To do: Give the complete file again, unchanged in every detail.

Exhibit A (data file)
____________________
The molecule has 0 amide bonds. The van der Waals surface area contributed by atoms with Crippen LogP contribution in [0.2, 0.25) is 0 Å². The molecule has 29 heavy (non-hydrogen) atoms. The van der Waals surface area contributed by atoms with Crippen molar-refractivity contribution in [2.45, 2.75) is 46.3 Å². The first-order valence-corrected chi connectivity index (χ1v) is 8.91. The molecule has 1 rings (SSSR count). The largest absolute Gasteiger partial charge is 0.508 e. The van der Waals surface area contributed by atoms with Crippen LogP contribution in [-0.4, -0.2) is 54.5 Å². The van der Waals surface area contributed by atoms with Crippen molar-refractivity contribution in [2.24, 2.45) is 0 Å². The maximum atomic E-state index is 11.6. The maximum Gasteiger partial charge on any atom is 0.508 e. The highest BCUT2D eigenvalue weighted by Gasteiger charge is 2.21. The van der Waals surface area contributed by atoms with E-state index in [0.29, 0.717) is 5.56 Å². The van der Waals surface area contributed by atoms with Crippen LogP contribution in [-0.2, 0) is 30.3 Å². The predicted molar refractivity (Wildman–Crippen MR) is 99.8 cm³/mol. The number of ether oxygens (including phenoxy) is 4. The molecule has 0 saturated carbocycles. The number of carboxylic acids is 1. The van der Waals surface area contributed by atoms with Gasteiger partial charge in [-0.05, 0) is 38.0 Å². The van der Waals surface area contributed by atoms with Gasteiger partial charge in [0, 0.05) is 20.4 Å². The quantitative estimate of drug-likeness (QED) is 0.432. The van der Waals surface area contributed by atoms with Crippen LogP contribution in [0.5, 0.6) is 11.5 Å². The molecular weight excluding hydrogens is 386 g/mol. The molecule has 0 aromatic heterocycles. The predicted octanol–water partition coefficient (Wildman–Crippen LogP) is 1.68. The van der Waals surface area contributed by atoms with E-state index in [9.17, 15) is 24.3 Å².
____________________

The molecule has 0 amide bonds. The van der Waals surface area contributed by atoms with Crippen LogP contribution in [0.2, 0.25) is 0 Å². The molecule has 29 heavy (non-hydrogen) atoms. The van der Waals surface area contributed by atoms with Crippen molar-refractivity contribution in [2.45, 2.75) is 46.3 Å². The first-order valence-corrected chi connectivity index (χ1v) is 8.91. The molecule has 1 rings (SSSR count). The largest absolute Gasteiger partial charge is 0.508 e. The van der Waals surface area contributed by atoms with Crippen LogP contribution in [-0.4, -0.2) is 54.5 Å². The van der Waals surface area contributed by atoms with Crippen molar-refractivity contribution in [2.24, 2.45) is 0 Å². The maximum atomic E-state index is 11.6. The maximum Gasteiger partial charge on any atom is 0.508 e. The highest BCUT2D eigenvalue weighted by Gasteiger charge is 2.21. The van der Waals surface area contributed by atoms with E-state index in [0.29, 0.717) is 5.56 Å². The van der Waals surface area contributed by atoms with Crippen LogP contribution in [-0.2, 0) is 30.3 Å². The predicted molar refractivity (Wildman–Crippen MR) is 99.8 cm³/mol. The number of ether oxygens (including phenoxy) is 4. The molecule has 0 saturated carbocycles. The number of carboxylic acids is 1. The van der Waals surface area contributed by atoms with Gasteiger partial charge in [-0.05, 0) is 38.0 Å². The van der Waals surface area contributed by atoms with Gasteiger partial charge in [0, 0.05) is 20.4 Å². The quantitative estimate of drug-likeness (QED) is 0.432. The van der Waals surface area contributed by atoms with Crippen LogP contribution in [0.5, 0.6) is 11.5 Å². The molecular weight excluding hydrogens is 386 g/mol. The molecule has 0 aromatic heterocycles. The predicted octanol–water partition coefficient (Wildman–Crippen LogP) is 1.68. The van der Waals surface area contributed by atoms with E-state index in [9.17, 15) is 24.3 Å².